Gurdal teaches Artisan Cheeses of the World (ML 705).
Sheryl Julian is the Food Editor for the Boston Globe, and she is the author of multiple cookbooks, the most recent of which is The New Boston Globe Cookbook: More Than 200 Classic New England Recipes, From Clam Chowder to Pumpkin Pie.
Julian teaches Food Writing for Print Media (ML 681).
ELLEN MESSER, PhD
Ellen Messer is an anthropologist with faculty affiliations at Tufts University’s Friedman School of Nutrition Science and Policy and Brandeis University’s Heller School of Social Research and Policy. Her research interests include cross-cultural perspectives on human right to food; biocultural determinants of food and nutrition intake; sustainable food systems (with special emphasis on the roles of NGOs); impacts of agrobiotechnology on hunger; and cultural history of nutrition, agriculture, food science. She is the author/co-author of several books on food policy, including Who’s Hungry? And How Do We Know?: Food Shortage, Poverty and Deprivation (United Nations Free Press, 1998).
Messer teaches Food Policy and Food Systems (ML 720) and US Food Policy and Culture (ML 721).
BILL NESTO, MW
Bill Nesto is a certified Master of Wine (one of only 279 in the world, and one of two MWs teaching in our Wine Studies program). He is a lecturer in the Gastronomy program, and an instructor for the School of Hospitality Administration at Boston University. He speaks regularly at wine events around Boston and throughout the world, and is a Contributing Editor to Sante Magazine, a regular contributor to Massachusetts Beverage Business, and has written for Gastronomica.
Bill Nesto teaches Wine Studies Level 1 (ML 651), Level 2 (ML 652), Level 3 (ML 653), and Level 4 (ML 654).
VANESSA ODDO, MPH
Vanessa Oddo is a researcher with expertise in public health nutrition. She received her master’s degree in public health (MPH) from Tufts University. Currently, Ms. Oddo is a Research Analyst at Mathematica Policy Research, an independent policy research firm whose studies and analysis have yielded information to guide decisions in wide-ranging policy areas, including health, nutrition, and international development. She is interested in employing mixed methods to assess how social conditions affect food insecurity and malnutrition and emerging issues in the global obesity epidemic, including the double burden of malnutrition.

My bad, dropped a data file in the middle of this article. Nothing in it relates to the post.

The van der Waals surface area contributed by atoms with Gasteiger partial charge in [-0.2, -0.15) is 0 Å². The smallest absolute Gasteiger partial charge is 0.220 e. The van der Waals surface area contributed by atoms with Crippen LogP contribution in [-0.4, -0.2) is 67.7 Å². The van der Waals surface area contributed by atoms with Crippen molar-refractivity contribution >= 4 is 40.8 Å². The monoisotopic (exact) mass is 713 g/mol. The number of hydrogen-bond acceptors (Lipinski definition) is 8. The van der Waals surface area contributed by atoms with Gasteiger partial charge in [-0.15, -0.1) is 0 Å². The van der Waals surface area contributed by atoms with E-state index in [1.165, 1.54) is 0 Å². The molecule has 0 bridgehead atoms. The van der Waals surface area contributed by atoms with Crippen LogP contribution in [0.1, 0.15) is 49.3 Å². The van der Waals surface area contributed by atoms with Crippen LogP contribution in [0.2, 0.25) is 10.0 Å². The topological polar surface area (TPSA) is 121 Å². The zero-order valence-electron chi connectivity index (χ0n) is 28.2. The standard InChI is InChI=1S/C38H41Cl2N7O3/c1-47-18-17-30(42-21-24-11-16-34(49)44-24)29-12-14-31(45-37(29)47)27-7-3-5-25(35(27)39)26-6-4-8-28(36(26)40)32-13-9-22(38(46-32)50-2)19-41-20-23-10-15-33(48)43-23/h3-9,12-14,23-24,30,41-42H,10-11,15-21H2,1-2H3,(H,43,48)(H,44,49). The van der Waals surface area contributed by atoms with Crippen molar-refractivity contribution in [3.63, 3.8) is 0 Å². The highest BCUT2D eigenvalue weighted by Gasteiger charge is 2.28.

Vanessa Oddo teaches Nutrition and Diet: Why What You Eat Matters (ML 691).
POTTER PALMER, PhD
Potter Palmer attained his Ph.D. in Critical Studies from the Department of Film and Television at the UCLA. He is also a graduate of the Gastronomy Program at BU. His research interests include cooking and masculinity, representations of food in visual media, and food in film. Before teaching at BU, Potter worked at Occidental College in Los Angeles in the field of computers and pedagogy. His favorite pastime is cooking mostly-nutritious food for his wife and daughter.
Palmer teaches Food and the Visual Arts (ML 671) and A Survey of Food and Film (ML 673).
KAREN PEPPER, PhD
Karen Pepper studied history at the University of California, Berkeley (A.B.); history of science at San Francisco State University (M.A.); microbiology at the University of Paris (Ph.D.); and creative writing at Bennington College (M.F.A.). She briefly worked as a substantive editor at Gastronomica. She currently teaches scientific writing at M.I.T. and Children’s Hospital and first-year college writing at Boston University (Source and Sorcery: All about Food). She presented “Hot Sausage and Mustard: Putting Food Studies on the Undergraduate Menu” at the 2011 meeting of the American Association of University Professors. And she loves her courses in the Gastronomy Program.
Pepper teaches the Gastronomy Writing Workshop, as well as special topics, including The Big Fat Fat Controversy and Reading & Writing the Food Memoir.
SARAH T. PHILLIPS, PhD
Sarah Phillips is an Associate Professor of History and Director of Undergraduate Studies. To view a faculty profile visit http://www.bu.edu/history/faculty/sarah-t-phillips/
Prof. Phillips teaches Agricultural History (ML 713)
JONATHAN RIBNER, PhD
Jonathan Ribner is Associate Professor and Director of Graduate Admissions in the Department of History of Art and Architecture at Boston University. A specialist in European painting and sculpture of the late eighteenth and nineteenth centuries, Professor Ribner has published on the art of France and England in relation to the history of politics, law, literature, religion, and public health. Currently researching affinities between national traditions of art and gastronomy, he is the author of Broken Tablets: The Cult of the Law in French Art from David to Delacroix (University of California Press, 1993).
Prof. Ribner teaches Art and Food (ML 672).
MERRY WHITE, PhD
Merry White is Professor of Anthropology in the College of Arts and Sciences, with specialties in Japanese studies, in food, and in travel. A caterer before she entered graduate school, she also wrote two cookbooks, one of which, first published in the mid 1970s, is soon to be republished by Princeton University Press. Her most recent publication is the book “Coffee Life in Japan” which keeps her on the road and in cafes on book tours. The many meanings of “work” in food, from domestic to artisanal to industrial, is her next Japan-based research project. Her courses include “Food, Culture and Social Change” and a summer course, “Eat Boston” – an exploration of Boston’s food cultures through a social history of geography, immigration and neighborhood identity.
Prof. White teaches Food, Culture, and Society (ML 688).